From his retirement in Lądek-Zdrój, Lech Walesa Started celebrating his 80th birthday by posting a pork chop with a candle on social media. “This is what I want to eat, now that the doctors have forbidden me from everything,” he joked to friends and family. It’s not the most suitable for a long history of medicine like yours, but he assures that this is only an exception. He has a pacemaker-defibrillator implanted in 2008 at the Methodist Debakey Heart Center in Houston, and its battery needs to be replaced every few years. In 2021, one of the device’s anchors broke and that added an operation. “Now he talks a lot about health issues, but the important thing is something else,” he recalculated the route when he realized that the conversation was disturbed by medical issues. The same faith that drove him one day to rebel against the communist regime leads him now to accept with peace the vulnerability of his health and the proximity of death, where he assures that he is not afraid: «I am not afraid of anything, “only to God and little to my wife.”
As the founder of the Catholic union Solidarity and with his participation in the workers’ uprising in August 1980 at the Lenin shipyards in Gdansk, where he worked as an electrician, he started a movement that would cross borders and end the overthrow of the Soviet regime. Now, at the end of his life, he remembers the price he paid for it: the prison time, the punishment his family suffered and the death of many comrades.
“All that served to change Poland for the better… I have done incredible things that I could not have done without the help of heaven,” he said, “our generation must live in a time in which we must understand that the State thinks about the old terms and that it must think about the whole world, in terms of continents and peoples. He considered one of the most difficult moments and at the same time one of the his greatest achievement was the signing of the Polish-Russian treaty, already as the president of Poland. «It was in the most difficult conditions in the world, with the prime minister telling me not to sign it, and I decided to sign… Can you imagine what would have happened if I hadn’t signed it? “Maybe now we’re in Ukraine and fighting a war with Russia.”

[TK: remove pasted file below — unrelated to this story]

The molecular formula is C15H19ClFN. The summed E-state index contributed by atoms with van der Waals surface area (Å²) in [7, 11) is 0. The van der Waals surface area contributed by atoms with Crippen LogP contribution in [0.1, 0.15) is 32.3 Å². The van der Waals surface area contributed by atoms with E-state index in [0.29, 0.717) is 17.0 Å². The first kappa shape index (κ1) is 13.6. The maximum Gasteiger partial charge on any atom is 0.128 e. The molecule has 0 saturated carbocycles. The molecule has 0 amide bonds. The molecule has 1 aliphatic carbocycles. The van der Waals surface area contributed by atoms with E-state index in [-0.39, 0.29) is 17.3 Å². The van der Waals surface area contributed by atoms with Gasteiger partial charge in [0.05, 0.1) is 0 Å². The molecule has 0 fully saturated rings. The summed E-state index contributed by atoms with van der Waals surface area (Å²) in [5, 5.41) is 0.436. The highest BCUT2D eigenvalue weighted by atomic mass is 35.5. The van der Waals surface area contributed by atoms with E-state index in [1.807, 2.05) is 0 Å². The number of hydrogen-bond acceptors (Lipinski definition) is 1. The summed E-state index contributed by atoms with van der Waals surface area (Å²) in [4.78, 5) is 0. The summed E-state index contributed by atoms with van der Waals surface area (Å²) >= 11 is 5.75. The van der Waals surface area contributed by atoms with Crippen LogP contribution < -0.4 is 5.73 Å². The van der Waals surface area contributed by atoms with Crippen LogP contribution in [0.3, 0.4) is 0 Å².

Wałęsa also identified his greatest failure, seen from his 80 years: «I say a lot that I, I, I … without explaining the decisions, which I made only because I convinced. Like when Jan Rulewski was beaten in Bydgoszcz and the entire National Commission was convinced that a general strike should be called. But I opposed it, because I felt it was a provocation, that the authorities wanted us to start a strike to cut off the supply of water, gas, electricity and bread, and blame us… but I didn’t explain my intuitions. “and that created discomfort.”
October 15 election
Wałęsa hopes to go to the polls on October 15, in a decisive election for the future of Poland. “I don’t know what God’s will is and we always have to accept it, but if I were still here, of course I would go to vote and I would encourage all Poles to do the same, vote patriotically, and I would that is doing now “They need to understand better that their best comes at the expense of our homeland, which has been destroyed and betrayed,” he criticized without citing the ruling Peace and Justice party (PiS).
PiS has often portrayed Wałęsa as a secret collaborator of the communist regime it helped overthrow. And he is eager to defend himself against these accusations in an intervention in the “Million Hearts March”, which will take place this Sunday at the Dmowskiego roundabout in Warsaw, and which he intends to attend against all the advice of his doctors. “Of course I will go and I encourage you to go too. And if Donald Tusk allows me to speak, I will speak,” he claimed a place on the speakers’ stage. Because, at 80 years old, Walesa not only does not avoid the wet, but he seems to enjoy it more more than a child in a pond.
With the same ease he saw the great controversy that caused in Poland the premiere of the film “Green Border” directed by Agnieszka Holland, criticized by the government and caused demonstrations throughout the country because it talks about a corrupt police and the harsh treatment of refugees at the border between Poland and Belarus. Where the Prime Minister of Poland, Mateusz Morawiecki, stated that he was “very angry that Mrs. Holland desecrates the Polish uniform with such disrespect,” Walesa commented that “Holland is a great woman: she feels the things we don’t want.” , but he warns us and shows us not to do it.